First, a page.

By Mark Saldana

Rating: 3 (Out of 4 Stars)

David Leitch, who made his directorial debut with John Wick, has now taken his action sensibilities and brought it to a Cold War, espionage story.  Atomic Blonde not only takes on the 80s spy world, it also tells the story through a badass female protagonist.  The film had its world debut at this year’s SXSW Film Festival where it proved to entertain audiences.  Though the movie doesn’t really bring much new to the espionage action thriller, it does offer some incredible and intense action sequences and gives its star the opportunity to shine brightly.  

Charlize Theron stars as Lorraine Broughton, one of MI6’s most talented agents who gets sent to Berlin to discover the motives behind the murder of a fellow agent and former lover.  She is forced to work with MI6 wild card David Percival (James McAvoy), an agent who loves his job way too much.  As the Cold War is set to end, Broughton and Percival must take action before an espionage ring gets a hold of some information vital to Western intelligence.

Based on the graphic novel, The Coldest City by Antony Johnston and Sam Hart, writer Kurt Johnstad and director David Leitch have crafted an intense and entertaining wild ride which mostly relies on its incredible action sequences and not so much its story.  Don’t get me wrong; the story is fine, but is nothing exceptional when it comes to spy thrillers.  What is most impressive are the action sequences which are sure to leave audiences breathless.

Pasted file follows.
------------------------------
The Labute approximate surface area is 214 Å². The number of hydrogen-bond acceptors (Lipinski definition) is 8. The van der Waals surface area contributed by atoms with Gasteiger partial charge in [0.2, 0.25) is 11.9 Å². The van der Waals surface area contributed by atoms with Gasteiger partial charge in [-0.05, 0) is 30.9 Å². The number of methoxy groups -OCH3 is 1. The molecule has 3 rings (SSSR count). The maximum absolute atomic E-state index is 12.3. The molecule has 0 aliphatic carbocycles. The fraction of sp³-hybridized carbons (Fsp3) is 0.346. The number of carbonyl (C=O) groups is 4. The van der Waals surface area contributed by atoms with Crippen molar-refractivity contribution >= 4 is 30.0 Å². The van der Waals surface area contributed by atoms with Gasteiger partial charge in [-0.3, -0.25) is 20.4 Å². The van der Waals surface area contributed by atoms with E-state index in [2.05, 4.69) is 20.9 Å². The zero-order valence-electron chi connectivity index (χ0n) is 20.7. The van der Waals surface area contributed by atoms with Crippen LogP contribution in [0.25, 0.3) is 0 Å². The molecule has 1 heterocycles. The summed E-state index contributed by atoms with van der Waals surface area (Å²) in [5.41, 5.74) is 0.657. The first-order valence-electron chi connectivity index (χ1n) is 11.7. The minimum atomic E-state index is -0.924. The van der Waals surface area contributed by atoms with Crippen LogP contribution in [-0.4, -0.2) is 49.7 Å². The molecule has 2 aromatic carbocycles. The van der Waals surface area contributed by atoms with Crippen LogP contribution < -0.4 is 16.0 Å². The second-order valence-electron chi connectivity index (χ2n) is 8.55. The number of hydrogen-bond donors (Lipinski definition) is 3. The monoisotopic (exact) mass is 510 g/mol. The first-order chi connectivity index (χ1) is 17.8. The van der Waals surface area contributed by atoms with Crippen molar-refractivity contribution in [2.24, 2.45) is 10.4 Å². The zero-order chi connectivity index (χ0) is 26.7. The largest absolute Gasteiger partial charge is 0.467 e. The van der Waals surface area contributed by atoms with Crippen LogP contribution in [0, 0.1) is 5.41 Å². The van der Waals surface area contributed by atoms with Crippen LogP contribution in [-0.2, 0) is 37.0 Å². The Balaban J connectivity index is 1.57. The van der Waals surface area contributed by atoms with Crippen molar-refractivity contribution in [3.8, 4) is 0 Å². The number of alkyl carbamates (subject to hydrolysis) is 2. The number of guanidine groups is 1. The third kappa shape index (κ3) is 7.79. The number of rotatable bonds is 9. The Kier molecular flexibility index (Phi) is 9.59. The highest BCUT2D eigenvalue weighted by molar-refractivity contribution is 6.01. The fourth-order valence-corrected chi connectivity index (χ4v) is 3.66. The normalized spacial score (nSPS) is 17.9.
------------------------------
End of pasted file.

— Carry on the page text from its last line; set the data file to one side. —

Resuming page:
Leitch, his cinematographer Jonathan Sela, editor Elísabet Ronaldsdóttir, and the fight choreographers have really outdone themselves with the fight scenes and other action sequences which indicate tremendous skill and are presented with style and flair.  The score by Tyler Bates and the 80s songs selected for the movie definitely add to the experience and make the scenes more intense and exciting.  Fans of pop music from the 1980s will especially enjoy these moments and will probably want to seek out the movie’s soundtrack afterward.

Though the movie’s scenes are well crafted and choreographed, they certainly wouldn’t work as well without the people in them.  Charlize Theron is definitely the star of this show and she truly throws herself into this role with supreme coolness, pure badassery, and fiery intensity when it comes to action.  Should Leitch or anyone else make a sequel to this film, I do not want to see anyone else in this role, because I simply cannot see anyone do better.

Though Theron’s the star of the film, James McAvoy does his best to shine as brightly and he mostly succeeds. McAvoy portrays the sleazy and untrustworthy Percival with much glee and wickedness.  He is a blast to watch on screen and is so good at portraying a slightly likable scoundrel.  The film also can boast great performances by Toby Jones, Eddie Marsan, John Goodman, James Faulkner, Roland Møller, and Sofia Boutella.

Even though I gave this movie only a three star rating, I still highly recommend that people seek it out for at least an afternoon matinee.  The film is so thrilling and entertaining that the lackluster story development is easily forgivable.  As indicated by John Wick and Atomic Blonde, David Leitch knows how to deliver the action goods.  As indicated by Mad Max: Fury Road and Atomic Blonde, Charlize Theron knows how to embody steely coolness and pure badassery.



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